This weekend I volunteered for Ironman Canada because my friend, Brian Mesh a.k.a. number 186, was racing. Brian and I raced in the Kings Trail triathlon in Maui in 2003 as part of Team in Training raising money for the Leukemia and Lymphoma Society. We trained in the same mentor group, but Brian was the only one to continue on to do an Ironman. Last year, Brian and his friend went up to Canada to volunteer so Brian could sign up for the Ironman Canada this year. Sign up for the Ironman Canada closes the day it opens, which is the day after Ironman finishes, so the athletes must sign up the year before in order to compete a year later! That’s over a year’s life investment to doing an Ironman. Knowing the effort it takes to train for a triathlon of any size, and Brian’s dedication to doing the Ironman, I really wanted to support him in this race. Their idea for volunteering was excellent because volunteers had access to areas regular spectators and family could not go. This meant, I had a unique perspective into Brian’s race and was able to take some photos other people may not have been able to take. I’ve added pictures to my photo album. To see all photos I took, check out my webshots photo share.
I volunteered as a finishing catcher, which meant that I would be helping/assisting the finishers for about 10 minutes after they crossed the finish line to help assure that their recovery started well i.e. the finisher didn’t pass out or need medical attention in which case we would help get that for them. Since my job was at the end of the race, I spent my time during the day checking out the other volunteer positions and assisting other volunteers. Least favorite was applying the sunscreen. Probably going to avoid that role if i volunteer again. 🙂
Watching for Brian to return to the transition area during the race was a bit tricky. So many athletes, over 2200, and all I had to go on was his projected finishing goal. He was aiming for a six o’clock finish, so I guessed that he would need to come in from the bike about one o’clock at the latest two. The swim was a total guess based on what I knew about Brian’s swimming skills from 2003. 🙂 Since this was his first Ironman anything could be possible. I did manage to catch him coming out of the water, but a bit late so the only two shots I got were of him getting his wetsuit stripped off. His biggest strength is the bike so I was optimistic about his return time. He came in around two o’clock, and I caught a shot of him coming back from the bike and going out for the run.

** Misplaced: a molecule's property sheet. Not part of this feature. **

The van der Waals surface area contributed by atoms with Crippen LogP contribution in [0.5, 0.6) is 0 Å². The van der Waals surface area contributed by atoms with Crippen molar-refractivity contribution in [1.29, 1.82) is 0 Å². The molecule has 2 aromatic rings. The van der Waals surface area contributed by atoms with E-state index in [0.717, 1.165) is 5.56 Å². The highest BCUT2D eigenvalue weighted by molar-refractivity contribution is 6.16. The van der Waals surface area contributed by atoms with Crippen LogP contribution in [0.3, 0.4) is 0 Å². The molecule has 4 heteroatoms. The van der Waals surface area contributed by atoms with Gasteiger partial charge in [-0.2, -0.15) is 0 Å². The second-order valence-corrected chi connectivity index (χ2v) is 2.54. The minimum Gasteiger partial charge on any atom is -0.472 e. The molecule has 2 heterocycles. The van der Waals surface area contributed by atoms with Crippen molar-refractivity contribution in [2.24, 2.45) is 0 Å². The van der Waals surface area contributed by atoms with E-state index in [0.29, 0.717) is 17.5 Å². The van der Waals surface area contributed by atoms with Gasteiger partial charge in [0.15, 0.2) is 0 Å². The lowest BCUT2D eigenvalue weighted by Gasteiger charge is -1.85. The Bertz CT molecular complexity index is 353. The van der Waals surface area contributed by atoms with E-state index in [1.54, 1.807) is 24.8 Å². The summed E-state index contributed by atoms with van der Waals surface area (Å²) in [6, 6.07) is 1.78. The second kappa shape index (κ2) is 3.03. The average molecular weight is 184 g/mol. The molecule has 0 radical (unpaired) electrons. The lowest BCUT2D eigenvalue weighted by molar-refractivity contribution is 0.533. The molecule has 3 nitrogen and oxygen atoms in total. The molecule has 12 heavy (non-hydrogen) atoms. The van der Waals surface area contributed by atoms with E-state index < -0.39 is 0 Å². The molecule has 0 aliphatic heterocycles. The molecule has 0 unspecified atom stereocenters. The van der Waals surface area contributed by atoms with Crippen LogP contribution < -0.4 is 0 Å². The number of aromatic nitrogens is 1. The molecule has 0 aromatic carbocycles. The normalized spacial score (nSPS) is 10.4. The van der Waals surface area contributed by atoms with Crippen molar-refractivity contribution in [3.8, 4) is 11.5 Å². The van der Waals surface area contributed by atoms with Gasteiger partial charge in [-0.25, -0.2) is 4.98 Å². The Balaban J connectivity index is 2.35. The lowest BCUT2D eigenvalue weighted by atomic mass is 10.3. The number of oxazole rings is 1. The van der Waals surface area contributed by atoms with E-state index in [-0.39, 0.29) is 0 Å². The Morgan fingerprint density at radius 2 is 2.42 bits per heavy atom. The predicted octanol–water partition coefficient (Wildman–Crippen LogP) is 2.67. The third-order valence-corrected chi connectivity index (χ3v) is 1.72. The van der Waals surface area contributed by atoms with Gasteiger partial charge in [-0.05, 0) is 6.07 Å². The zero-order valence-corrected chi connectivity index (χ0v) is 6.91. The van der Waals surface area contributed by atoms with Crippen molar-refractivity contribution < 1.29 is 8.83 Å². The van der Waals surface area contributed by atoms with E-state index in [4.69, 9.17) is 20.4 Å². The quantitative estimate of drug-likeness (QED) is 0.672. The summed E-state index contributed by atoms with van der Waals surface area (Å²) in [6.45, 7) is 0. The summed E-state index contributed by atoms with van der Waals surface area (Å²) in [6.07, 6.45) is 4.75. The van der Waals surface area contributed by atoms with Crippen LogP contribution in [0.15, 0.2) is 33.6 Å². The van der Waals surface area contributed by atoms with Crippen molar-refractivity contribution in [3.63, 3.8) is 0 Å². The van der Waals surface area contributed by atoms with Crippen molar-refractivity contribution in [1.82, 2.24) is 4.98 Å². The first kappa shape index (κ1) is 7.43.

At the finish, it was awesome to watch the top finishers and catch some very tough finishes, including catching Brian. The energy, the strength, the will of these athletes was overwhelming. Their dedication to their attempt at the Ironman had me in tears when I saw people crushed when they learned they didn’t make the cut off time and couldn’t continue. The finishers from the swim who didn’t make the cut-off were the most heart wrenching. Now, even though a person was finishing, some were crossing on will, alone. Therefore, when people crossed the finish line, there’s no telling whether they would be standing two minutes later or even a second after they stepped across. We, as catchers, had to be ready for anything.
Brian finished strong and walked away seemingly about to recover well. I had to leave him with medical when his asthma started acting up, but I am sure all went well and that by now he has signed up for another go at the Ironman next year.
Congratulations to all of the athletes and especially to my friend, Brian, who worked very hard this year training diligently to complete his first Ironman. YOU DID IT!!! For those who think their dream is lost because this was their only shot whether it was a time goal, a finishing goal, or to take the win remember that getting to the starting line made you a winner. Congratulations, again!
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